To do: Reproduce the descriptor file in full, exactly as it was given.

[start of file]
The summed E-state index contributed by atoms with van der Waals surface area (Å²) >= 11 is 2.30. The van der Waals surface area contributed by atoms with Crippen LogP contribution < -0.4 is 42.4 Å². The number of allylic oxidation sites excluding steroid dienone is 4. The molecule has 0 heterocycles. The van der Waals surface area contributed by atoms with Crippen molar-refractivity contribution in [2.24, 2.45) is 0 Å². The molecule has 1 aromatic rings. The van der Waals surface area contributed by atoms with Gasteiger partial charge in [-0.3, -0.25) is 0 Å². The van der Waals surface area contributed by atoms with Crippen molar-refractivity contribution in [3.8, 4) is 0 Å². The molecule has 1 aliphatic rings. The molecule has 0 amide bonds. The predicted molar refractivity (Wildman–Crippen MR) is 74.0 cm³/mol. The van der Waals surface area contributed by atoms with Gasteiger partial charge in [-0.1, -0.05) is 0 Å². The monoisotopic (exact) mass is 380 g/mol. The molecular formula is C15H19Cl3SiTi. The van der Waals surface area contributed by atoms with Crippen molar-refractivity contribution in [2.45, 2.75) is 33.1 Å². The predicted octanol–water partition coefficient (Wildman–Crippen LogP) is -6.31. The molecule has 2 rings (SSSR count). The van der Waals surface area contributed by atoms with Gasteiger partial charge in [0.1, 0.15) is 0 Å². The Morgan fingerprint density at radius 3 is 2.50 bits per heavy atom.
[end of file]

The summed E-state index contributed by atoms with van der Waals surface area (Å²) >= 11 is 2.30. The van der Waals surface area contributed by atoms with Crippen LogP contribution < -0.4 is 42.4 Å². The number of allylic oxidation sites excluding steroid dienone is 4. The molecule has 0 heterocycles. The van der Waals surface area contributed by atoms with Crippen molar-refractivity contribution in [2.24, 2.45) is 0 Å². The molecule has 1 aromatic rings. The van der Waals surface area contributed by atoms with Gasteiger partial charge in [-0.3, -0.25) is 0 Å². The van der Waals surface area contributed by atoms with Crippen molar-refractivity contribution in [3.8, 4) is 0 Å². The molecule has 1 aliphatic rings. The molecule has 0 amide bonds. The predicted molar refractivity (Wildman–Crippen MR) is 74.0 cm³/mol. The van der Waals surface area contributed by atoms with Gasteiger partial charge in [-0.1, -0.05) is 0 Å². The monoisotopic (exact) mass is 380 g/mol. The molecular formula is C15H19Cl3SiTi. The van der Waals surface area contributed by atoms with Crippen molar-refractivity contribution in [2.45, 2.75) is 33.1 Å². The predicted octanol–water partition coefficient (Wildman–Crippen LogP) is -6.31. The molecule has 2 rings (SSSR count). The van der Waals surface area contributed by atoms with Gasteiger partial charge in [0.1, 0.15) is 0 Å². The Morgan fingerprint density at radius 3 is 2.50 bits per heavy atom.